Stakeholders Meet On Research Findings On Neglected Tropical Diseases
Stakeholders of the COUNTDOWN Project have converged in Accra to discuss research findings on Neglected Tropical Diseases (NTDs) and implement appropriate strategies towards addressing those issues at the district level.
The COUNTDOWN (Calling time on Neglected Tropical Diseases, is a five-year DFID funded multi-country project, which is being implemented in Ghana, Cameroon, Liberia and Nigeria.
Also involve are districts in the Greater Accra, Western and Northern regions where NTDs such as Onchocerciasis, trachoma, bilharzia, schistosomiasis, lymphatic filariasis and intestinal worms were widespread.
Dr Benjamin Kofi Marfo, the Acting Programme Manager of NTDs, said at the opening of the meeting on Wednesday that Ghana was endemic for 12 out of the group of 17 NTDs designated by the World Health Organisation that affected populations, particularly in rural areas and remote communities.
He said the Ministry of Health and the Ghana Health Service have been implementing a programme of activities to control and eliminate those diseases through the NTDs Programme with support from international donors and partners.
Dr Marfo said having been in operation for the past three years, the Ghana COUNTDOWN Team, consisting of the Council for Scientific and Industrial Research's Water Research Institute, Dodowa Health Research and the NTD Programme, decided to engage with its partners and other stakeholders to discuss their research findings.
He said the NTDs indicators for integration into the District Health Information Management System would also be discussed with the Policy Planning, Monitoring and Evaluation of the GHS.
Ms Rachael Thompson, a Senior Programme Manager of COUNTDOWN, commended Ghana and all its partners for the efforts and gains made so far.
She said since the institution of the COUNTDOWN Project in 2014 to help reduce morbidity, mortality and poverty associated with NTDs, a lot of progress had been made through increased knowledge and evidence.
This is to support cost-effectiveness, scale-up interventions, and enhance sustainable control of the elimination of the diseases as a public health problem.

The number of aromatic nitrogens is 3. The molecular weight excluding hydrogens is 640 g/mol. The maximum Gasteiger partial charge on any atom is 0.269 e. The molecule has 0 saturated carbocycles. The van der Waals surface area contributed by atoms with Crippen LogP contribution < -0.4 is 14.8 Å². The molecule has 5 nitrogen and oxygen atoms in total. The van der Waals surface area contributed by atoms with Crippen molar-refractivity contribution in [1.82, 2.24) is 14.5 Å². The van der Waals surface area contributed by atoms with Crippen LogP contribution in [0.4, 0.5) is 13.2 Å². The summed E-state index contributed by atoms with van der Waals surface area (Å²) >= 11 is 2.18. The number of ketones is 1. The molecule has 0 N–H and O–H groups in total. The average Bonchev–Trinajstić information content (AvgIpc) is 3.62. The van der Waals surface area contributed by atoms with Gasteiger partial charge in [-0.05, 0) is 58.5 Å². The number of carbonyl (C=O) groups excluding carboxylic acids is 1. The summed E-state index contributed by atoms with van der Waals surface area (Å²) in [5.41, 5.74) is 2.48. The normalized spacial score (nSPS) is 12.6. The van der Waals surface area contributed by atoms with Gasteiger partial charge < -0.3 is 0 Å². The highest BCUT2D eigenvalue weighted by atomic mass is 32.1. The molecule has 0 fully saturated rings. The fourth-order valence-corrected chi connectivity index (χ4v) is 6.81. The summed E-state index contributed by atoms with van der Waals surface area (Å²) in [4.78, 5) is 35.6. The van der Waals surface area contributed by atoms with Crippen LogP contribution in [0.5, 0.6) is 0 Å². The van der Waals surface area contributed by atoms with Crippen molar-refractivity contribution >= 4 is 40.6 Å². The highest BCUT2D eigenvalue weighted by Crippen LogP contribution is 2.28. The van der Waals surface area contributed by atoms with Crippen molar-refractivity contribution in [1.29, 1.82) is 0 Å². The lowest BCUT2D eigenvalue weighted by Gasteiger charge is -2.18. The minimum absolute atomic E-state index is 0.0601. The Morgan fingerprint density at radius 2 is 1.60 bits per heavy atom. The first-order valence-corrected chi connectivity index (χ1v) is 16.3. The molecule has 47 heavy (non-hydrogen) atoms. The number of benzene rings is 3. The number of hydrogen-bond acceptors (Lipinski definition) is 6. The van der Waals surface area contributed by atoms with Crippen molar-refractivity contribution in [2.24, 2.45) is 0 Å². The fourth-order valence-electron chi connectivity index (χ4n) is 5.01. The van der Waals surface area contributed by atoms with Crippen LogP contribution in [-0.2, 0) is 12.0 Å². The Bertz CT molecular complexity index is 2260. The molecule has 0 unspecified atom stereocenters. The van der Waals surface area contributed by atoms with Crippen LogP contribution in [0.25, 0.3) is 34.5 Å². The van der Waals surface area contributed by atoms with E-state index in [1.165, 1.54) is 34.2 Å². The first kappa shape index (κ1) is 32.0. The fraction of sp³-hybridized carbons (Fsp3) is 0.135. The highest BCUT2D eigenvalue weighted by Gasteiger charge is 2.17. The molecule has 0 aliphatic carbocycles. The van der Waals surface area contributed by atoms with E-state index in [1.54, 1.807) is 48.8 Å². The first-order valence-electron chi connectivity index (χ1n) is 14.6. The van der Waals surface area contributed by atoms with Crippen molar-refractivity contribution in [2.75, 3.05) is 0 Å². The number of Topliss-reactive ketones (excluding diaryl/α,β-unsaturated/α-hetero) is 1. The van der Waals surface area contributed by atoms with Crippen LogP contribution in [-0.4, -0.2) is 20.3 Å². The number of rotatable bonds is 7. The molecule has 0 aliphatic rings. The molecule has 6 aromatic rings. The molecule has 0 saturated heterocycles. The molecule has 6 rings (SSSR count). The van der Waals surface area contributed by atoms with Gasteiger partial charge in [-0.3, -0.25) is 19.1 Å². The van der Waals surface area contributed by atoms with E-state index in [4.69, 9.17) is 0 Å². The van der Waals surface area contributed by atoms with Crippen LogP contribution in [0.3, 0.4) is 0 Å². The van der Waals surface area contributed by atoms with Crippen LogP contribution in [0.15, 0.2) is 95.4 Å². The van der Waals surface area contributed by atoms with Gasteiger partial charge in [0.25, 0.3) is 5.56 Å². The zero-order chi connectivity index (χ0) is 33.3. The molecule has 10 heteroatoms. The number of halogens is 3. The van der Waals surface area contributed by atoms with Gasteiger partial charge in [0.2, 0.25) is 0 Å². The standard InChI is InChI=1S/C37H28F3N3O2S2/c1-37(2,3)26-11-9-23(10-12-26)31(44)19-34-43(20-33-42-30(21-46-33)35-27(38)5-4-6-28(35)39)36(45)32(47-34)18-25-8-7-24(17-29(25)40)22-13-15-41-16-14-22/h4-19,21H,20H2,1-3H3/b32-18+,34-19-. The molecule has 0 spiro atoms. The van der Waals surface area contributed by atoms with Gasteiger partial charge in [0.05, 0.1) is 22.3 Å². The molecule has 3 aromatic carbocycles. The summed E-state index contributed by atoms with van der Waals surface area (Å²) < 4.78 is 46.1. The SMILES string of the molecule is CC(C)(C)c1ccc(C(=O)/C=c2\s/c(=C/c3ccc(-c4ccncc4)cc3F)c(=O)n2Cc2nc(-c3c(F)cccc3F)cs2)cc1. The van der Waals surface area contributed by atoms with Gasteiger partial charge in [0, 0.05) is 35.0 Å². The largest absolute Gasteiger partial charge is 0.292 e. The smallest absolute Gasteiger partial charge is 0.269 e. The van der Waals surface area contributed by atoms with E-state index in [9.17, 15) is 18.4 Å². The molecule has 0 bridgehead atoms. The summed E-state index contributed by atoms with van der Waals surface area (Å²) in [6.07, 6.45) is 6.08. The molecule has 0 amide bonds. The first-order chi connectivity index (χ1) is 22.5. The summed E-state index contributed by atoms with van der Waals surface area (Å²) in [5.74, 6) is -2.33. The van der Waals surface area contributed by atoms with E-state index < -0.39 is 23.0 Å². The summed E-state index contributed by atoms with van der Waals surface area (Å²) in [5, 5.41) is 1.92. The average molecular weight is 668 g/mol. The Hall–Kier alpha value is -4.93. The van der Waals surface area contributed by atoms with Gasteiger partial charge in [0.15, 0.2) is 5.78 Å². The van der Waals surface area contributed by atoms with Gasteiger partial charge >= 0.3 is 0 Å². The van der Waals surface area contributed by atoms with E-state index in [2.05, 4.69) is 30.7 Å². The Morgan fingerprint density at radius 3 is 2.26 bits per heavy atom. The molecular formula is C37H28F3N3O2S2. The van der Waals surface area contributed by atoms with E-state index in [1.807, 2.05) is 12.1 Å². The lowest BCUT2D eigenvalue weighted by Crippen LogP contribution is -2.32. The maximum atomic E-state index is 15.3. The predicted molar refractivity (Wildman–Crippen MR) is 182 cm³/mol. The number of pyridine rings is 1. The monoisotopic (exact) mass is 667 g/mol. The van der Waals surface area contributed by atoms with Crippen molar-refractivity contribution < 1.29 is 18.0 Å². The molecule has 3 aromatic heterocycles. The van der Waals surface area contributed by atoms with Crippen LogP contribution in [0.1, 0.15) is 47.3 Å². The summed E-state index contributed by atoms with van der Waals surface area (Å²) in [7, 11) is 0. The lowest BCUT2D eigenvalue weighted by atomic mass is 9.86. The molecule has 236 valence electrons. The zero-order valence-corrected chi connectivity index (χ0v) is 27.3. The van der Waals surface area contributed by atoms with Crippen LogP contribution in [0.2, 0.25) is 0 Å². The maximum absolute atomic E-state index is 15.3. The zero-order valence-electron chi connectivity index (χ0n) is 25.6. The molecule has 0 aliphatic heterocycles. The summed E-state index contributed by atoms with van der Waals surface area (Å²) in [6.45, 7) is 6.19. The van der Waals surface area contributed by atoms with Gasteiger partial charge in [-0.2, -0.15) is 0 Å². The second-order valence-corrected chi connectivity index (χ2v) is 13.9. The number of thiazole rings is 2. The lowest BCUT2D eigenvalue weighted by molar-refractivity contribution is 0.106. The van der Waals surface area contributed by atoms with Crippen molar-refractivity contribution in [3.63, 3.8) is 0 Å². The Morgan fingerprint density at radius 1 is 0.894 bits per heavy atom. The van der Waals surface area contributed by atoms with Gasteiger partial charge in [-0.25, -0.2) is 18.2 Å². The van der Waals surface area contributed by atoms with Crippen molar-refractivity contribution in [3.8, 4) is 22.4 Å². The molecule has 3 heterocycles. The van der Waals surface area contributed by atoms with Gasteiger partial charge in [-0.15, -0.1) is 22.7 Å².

Dr Michael Osei-Atwneneboana, a Researcher with the CSIR, said his outfit, in collaboration with the COUNTDOWN Project and partners from the Global Polio Laboratory Network, had conceived the innovative idea of using faecal samples already collected for polio testing, to screen for NTDs such as schistosomiasis and soil-transmitted helminthiasis.
He said the study demonstrated a potential way forward in the monitoring and control of NTDs that could be adapted and included in the legacy plan of the Global Polio Laboratory Network.
Dr Osei-Atwneneboana called for more collaboration between groups and organisations that were tackling NTDs, especially those diseases with a similar epidemiology and sample analysis.
He said the challenge was that NTDs affected the poorest of the global population, and was often termed 'the bottom billion', therefore any efforts that could reduce costs and streamline surveillance would be of benefit.
Dr Osei-Atwneneboana, however, said the health economics of the financial benefits of using the Global Polio Laboratory Network to screen for schistosomiasis and soil-transmitted helminthiasis had not yet been carried out, but this would be important to inform policy decision on the cost effectiveness of the current approach.